The maturation of HTML5 media publication tools and the demise of flash have converged to a point where my main web site can now host all my media properly and efficiently - and also not use any flash code! Huzzah!!!

The new site template also does a fine job of holding any blog posts too, making this site now redundant as the target for new materials. However, it still has lots of fine stuff, so I will leave it live and link to it from the new site. Click on the image or this link to enjoy the new multi-medial experience and blog!

Sunday, August 16, 2015

Even more Crypto-paranoia

This class of threat remains very, very prevalent and extremely dangerous. The measures noted in my previous post remain relevant and helpful - but not 100% effective. Antivirus programmes remain essential; and the ones built into Windows for free are actually quite fine. If you really want to pay for something, then Kaspersky is probably the best option.

But; these do not protect you from “zero day” threats; i.e. ones that have not yet been categorised and profiled by the AV software. These are the main vector for crypto viruses. Further, it is quite possible to browse mainstream sites today and be hit by these viruses that have piggy backed on top of ads being shown on the site without you clicking on or doing anything actively yourself. (Known as “drive-by” attacks). Ensuring you are not running as an administrator (not always practical) and the registry policy changes noted in the previous blog are another level of protection - but also not infallable.

One means to mitigate this threat is to use a combination of ad blockers (uBlock Origin on Firefox is currently the best regarded) and script blockers (which prevent anything from the web site running on your machine). The latter can work well – but are extremely difficult to use; so much so that most people stop using them a couple of days after installing them as they are too much trouble.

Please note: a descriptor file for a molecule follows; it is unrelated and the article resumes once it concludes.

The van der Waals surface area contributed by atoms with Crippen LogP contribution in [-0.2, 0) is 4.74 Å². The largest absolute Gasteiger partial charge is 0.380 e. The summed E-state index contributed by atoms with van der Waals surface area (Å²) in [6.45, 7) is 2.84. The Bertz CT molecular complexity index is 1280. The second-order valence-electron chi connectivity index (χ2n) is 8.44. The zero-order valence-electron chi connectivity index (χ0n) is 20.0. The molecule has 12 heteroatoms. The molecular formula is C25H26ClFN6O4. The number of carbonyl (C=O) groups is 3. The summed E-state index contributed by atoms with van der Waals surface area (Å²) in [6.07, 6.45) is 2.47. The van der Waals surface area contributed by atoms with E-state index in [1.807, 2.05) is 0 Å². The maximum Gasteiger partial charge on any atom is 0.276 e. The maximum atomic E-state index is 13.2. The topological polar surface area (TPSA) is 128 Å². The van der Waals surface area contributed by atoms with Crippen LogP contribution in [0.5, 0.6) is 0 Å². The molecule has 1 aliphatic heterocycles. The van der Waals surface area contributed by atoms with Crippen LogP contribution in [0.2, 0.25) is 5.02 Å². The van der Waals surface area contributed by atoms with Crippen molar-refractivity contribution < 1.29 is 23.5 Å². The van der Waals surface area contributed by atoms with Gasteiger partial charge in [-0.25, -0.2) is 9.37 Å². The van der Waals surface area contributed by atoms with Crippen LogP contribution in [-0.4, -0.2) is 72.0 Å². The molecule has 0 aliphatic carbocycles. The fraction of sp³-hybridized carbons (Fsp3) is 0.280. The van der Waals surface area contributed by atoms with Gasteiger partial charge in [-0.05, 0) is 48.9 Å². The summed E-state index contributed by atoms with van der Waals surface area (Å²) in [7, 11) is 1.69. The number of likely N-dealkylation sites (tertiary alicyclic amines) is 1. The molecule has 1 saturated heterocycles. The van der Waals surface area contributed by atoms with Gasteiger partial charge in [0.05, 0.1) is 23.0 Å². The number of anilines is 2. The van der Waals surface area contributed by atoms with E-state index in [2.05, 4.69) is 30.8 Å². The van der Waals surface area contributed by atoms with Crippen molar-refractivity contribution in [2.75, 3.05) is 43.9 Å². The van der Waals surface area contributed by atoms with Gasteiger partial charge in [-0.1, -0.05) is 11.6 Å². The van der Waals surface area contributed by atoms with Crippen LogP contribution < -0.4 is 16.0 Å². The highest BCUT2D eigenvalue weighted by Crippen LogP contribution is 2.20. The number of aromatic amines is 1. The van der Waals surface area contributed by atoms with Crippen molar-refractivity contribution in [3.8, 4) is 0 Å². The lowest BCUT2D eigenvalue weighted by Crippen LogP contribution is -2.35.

At this point in time, the best way to deal with this class of threat is to sandbox your web browser. i.e. have it run in an environment that is actually separated from the rest of your computer, so that anything that “infects” it, actually only does so in the sandbox – affecting nothing in your “real” computer. Your AV software may or may not pick up the threat. But even if it does not, the infection is limited to the sandbox – and automatically deleted when you exit the browser.

http://sandboxie.com/The current programme of choice is Sandboxie (with a new version in beta form for windows 10 – for those who have upgraded). This works extremely well at preventing the crypto-viruses from getting to your system. I have bought their perpetual license bundle for all our computers – and it just runs now invisibly and automatically anyone runs a browser. You have to go into the sandbox settings and tell it that you want it to run automatically by the way!

I would note that if you are concerned about data privacy, Sandboxie in its current version and without AV does not necessarily prevent a very specialised virus exfiltrating data from your system. The sandbox only prevents data being written in your real system and data file areas. However, the risk of a virus just aiming to snoop your data and being able to sidestep AV systems is very, very low.

In summary:
  1. use an anti-virus programme and keep it up to date. Under windows, the free Defender programme is actually fine. If you want to pay $, then Kaspersky is probably the current front runner
  2. use an ad blocker with your browser. My current browser of choice is Firefox in terms of speed, resource efficiency, flexibility and security. Keep it up to date. uBlock Origin is my current ad-blocker of choice; Adblock Plus has been regarded in the past as the best - but it will let ads through if they are paid!  
  3. run your browser in Sandboxie; keep it up to date too! Ensure the settings make Firefox (or other browser of choice) run with it every time.
  4. additionally, if you are concerned about the privacy and security of your data online, the from the Electronic Frontier Foundation has two excellent Firefox add-ons:
    • Privacy Badger to stop sites tracking you, and
    • HTTPS everywhere to force secure connections to the sites you choose - to the extent that this is possible.